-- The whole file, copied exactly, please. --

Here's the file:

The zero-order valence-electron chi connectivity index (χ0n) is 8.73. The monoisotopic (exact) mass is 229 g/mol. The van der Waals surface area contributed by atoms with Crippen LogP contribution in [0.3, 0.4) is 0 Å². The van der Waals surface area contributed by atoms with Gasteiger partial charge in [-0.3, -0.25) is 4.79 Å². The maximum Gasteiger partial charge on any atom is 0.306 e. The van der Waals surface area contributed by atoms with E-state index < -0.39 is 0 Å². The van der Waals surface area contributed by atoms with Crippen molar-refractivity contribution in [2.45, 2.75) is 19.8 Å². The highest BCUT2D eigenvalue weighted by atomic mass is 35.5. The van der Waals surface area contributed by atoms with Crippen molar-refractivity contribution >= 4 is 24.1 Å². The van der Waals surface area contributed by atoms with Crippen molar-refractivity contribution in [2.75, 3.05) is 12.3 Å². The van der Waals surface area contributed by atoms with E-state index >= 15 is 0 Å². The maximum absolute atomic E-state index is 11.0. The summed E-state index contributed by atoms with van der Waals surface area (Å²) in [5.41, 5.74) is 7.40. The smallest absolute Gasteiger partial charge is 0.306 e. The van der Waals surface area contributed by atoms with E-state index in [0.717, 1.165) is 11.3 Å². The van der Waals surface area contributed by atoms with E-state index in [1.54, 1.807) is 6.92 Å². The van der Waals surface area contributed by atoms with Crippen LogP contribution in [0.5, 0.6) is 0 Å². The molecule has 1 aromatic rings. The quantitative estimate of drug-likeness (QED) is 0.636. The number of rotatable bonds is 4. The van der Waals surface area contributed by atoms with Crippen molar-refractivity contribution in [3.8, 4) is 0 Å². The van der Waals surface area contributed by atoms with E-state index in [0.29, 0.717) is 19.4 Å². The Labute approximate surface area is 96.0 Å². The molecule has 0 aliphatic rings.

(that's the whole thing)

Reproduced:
The zero-order valence-electron chi connectivity index (χ0n) is 8.73. The monoisotopic (exact) mass is 229 g/mol. The van der Waals surface area contributed by atoms with Crippen LogP contribution in [0.3, 0.4) is 0 Å². The van der Waals surface area contributed by atoms with Gasteiger partial charge in [-0.3, -0.25) is 4.79 Å². The maximum Gasteiger partial charge on any atom is 0.306 e. The van der Waals surface area contributed by atoms with E-state index < -0.39 is 0 Å². The van der Waals surface area contributed by atoms with Crippen molar-refractivity contribution in [2.45, 2.75) is 19.8 Å². The highest BCUT2D eigenvalue weighted by atomic mass is 35.5. The van der Waals surface area contributed by atoms with Crippen molar-refractivity contribution >= 4 is 24.1 Å². The van der Waals surface area contributed by atoms with Crippen molar-refractivity contribution in [2.75, 3.05) is 12.3 Å². The van der Waals surface area contributed by atoms with E-state index >= 15 is 0 Å². The maximum absolute atomic E-state index is 11.0. The summed E-state index contributed by atoms with van der Waals surface area (Å²) in [5.41, 5.74) is 7.40. The smallest absolute Gasteiger partial charge is 0.306 e. The van der Waals surface area contributed by atoms with E-state index in [0.717, 1.165) is 11.3 Å². The van der Waals surface area contributed by atoms with E-state index in [1.54, 1.807) is 6.92 Å². The van der Waals surface area contributed by atoms with Crippen LogP contribution in [0.5, 0.6) is 0 Å². The molecule has 1 aromatic rings. The quantitative estimate of drug-likeness (QED) is 0.636. The number of rotatable bonds is 4. The van der Waals surface area contributed by atoms with Crippen molar-refractivity contribution in [3.8, 4) is 0 Å². The van der Waals surface area contributed by atoms with E-state index in [0.29, 0.717) is 19.4 Å². The Labute approximate surface area is 96.0 Å². The molecule has 0 aliphatic rings.